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Friday, July 24, 2009

A.C. Clement, R. Burgman, J.R. Norris, Science, 325 (24 July 2009), Observational and Model Evidence for Positive Low-Level Cloud Feedback

Science, Vol. 325, No. 5939, 460-464 (24 July 2009); DOI: 10.1126/science.1171255

Observational and Model Evidence for Positive Low-Level Cloud Feedback

Amy C. Clement,1,* Robert Burgman,1 and Joel R. Norris2


Feedbacks involving low-level clouds remain a primary cause of uncertainty in global climate model projections. This issue was addressed by examining changes in low-level clouds over the Northeast Pacific in observations and climate models. Decadal fluctuations were identified in multiple, independent cloud data sets, and changes in cloud cover appeared to be linked to changes in both local temperature structure and large-scale circulation. This observational analysis further indicated that clouds act as a positive feedback in this region on decadal time scales. The observed relationships between cloud cover and regional meteorological conditions provide a more complete way of testing the realism of the cloud simulation in current-generation climate models. The only model that passed this test simulated a reduction in cloud cover over much of the Pacific when greenhouse gases were increased, providing modeling evidence for a positive low-level cloud feedback.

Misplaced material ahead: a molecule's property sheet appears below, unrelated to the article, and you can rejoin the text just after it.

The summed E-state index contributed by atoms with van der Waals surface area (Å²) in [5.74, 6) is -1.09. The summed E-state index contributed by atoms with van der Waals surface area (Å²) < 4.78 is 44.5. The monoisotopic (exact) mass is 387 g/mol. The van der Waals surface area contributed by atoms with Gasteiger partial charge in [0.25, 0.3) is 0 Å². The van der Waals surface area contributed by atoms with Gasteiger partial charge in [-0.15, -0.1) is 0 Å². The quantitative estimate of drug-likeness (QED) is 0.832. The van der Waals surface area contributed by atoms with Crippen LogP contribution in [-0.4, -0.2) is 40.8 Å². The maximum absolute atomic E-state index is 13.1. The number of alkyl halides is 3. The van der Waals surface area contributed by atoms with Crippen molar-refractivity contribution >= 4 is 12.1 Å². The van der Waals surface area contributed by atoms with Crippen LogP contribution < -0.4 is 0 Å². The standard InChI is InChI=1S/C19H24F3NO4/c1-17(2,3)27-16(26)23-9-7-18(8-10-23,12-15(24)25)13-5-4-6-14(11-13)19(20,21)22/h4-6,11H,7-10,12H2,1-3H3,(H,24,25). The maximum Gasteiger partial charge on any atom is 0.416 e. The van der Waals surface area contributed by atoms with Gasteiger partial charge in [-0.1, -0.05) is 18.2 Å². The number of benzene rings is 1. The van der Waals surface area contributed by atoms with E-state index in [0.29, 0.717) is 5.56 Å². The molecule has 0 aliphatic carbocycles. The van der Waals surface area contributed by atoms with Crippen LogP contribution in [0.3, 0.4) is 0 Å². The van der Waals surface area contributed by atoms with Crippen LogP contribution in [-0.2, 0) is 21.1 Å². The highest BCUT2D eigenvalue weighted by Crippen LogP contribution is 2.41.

1 Rosenstiel School of Marine and Atmospheric Sciences, University of Miami, Division of Meteorology and Physical Oceanography, MSC 362, 4600 Rickenbacker Causeway, Miami, FL 33149, U.S.A.
2 Scripps Institution of Oceanography, University of California-San Diego, La Jolla, CA 92093–0224, U.S.A.

*Correspondence, e-mail:

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